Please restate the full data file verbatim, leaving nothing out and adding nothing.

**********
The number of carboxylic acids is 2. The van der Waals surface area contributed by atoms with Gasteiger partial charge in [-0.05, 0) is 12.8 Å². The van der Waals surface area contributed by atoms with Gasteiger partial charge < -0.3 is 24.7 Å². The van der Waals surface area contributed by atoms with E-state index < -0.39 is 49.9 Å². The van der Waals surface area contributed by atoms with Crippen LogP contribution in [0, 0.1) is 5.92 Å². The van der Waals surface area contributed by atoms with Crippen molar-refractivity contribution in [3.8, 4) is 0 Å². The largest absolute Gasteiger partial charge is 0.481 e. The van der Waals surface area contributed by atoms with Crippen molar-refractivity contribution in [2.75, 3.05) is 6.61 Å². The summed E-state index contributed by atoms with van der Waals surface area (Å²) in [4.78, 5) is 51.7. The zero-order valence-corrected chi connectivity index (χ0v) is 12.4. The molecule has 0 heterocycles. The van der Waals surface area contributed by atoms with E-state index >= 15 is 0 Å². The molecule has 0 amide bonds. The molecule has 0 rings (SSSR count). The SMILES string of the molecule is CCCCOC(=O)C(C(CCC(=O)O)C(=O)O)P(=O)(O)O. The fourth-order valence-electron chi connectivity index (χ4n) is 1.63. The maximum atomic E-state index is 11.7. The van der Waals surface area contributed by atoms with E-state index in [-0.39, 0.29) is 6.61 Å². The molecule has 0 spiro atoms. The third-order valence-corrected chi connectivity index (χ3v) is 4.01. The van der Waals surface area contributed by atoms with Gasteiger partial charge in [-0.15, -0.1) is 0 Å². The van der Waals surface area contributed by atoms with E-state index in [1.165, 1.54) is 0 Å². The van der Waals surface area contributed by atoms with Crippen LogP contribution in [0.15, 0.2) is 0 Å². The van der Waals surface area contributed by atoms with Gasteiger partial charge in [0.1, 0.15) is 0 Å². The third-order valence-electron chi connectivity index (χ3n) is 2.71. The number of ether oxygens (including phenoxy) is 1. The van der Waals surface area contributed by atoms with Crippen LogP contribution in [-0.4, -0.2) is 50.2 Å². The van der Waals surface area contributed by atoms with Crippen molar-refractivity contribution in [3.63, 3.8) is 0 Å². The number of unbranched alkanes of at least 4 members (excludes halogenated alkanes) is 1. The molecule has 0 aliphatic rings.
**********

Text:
The number of carboxylic acids is 2. The van der Waals surface area contributed by atoms with Gasteiger partial charge in [-0.05, 0) is 12.8 Å². The van der Waals surface area contributed by atoms with Gasteiger partial charge < -0.3 is 24.7 Å². The van der Waals surface area contributed by atoms with E-state index < -0.39 is 49.9 Å². The van der Waals surface area contributed by atoms with Crippen LogP contribution in [0, 0.1) is 5.92 Å². The van der Waals surface area contributed by atoms with Crippen molar-refractivity contribution in [3.8, 4) is 0 Å². The largest absolute Gasteiger partial charge is 0.481 e. The van der Waals surface area contributed by atoms with Crippen molar-refractivity contribution in [2.75, 3.05) is 6.61 Å². The summed E-state index contributed by atoms with van der Waals surface area (Å²) in [4.78, 5) is 51.7. The zero-order valence-corrected chi connectivity index (χ0v) is 12.4. The molecule has 0 heterocycles. The van der Waals surface area contributed by atoms with E-state index >= 15 is 0 Å². The molecule has 0 amide bonds. The molecule has 0 rings (SSSR count). The SMILES string of the molecule is CCCCOC(=O)C(C(CCC(=O)O)C(=O)O)P(=O)(O)O. The fourth-order valence-electron chi connectivity index (χ4n) is 1.63. The maximum atomic E-state index is 11.7. The van der Waals surface area contributed by atoms with E-state index in [-0.39, 0.29) is 6.61 Å². The molecule has 0 spiro atoms. The third-order valence-corrected chi connectivity index (χ3v) is 4.01. The van der Waals surface area contributed by atoms with Gasteiger partial charge in [-0.15, -0.1) is 0 Å². The van der Waals surface area contributed by atoms with E-state index in [1.165, 1.54) is 0 Å². The van der Waals surface area contributed by atoms with Crippen LogP contribution in [0.15, 0.2) is 0 Å². The van der Waals surface area contributed by atoms with Gasteiger partial charge in [0.1, 0.15) is 0 Å². The third-order valence-electron chi connectivity index (χ3n) is 2.71. The number of ether oxygens (including phenoxy) is 1. The van der Waals surface area contributed by atoms with Crippen LogP contribution in [-0.4, -0.2) is 50.2 Å². The van der Waals surface area contributed by atoms with Crippen molar-refractivity contribution in [3.63, 3.8) is 0 Å². The number of unbranched alkanes of at least 4 members (excludes halogenated alkanes) is 1. The molecule has 0 aliphatic rings.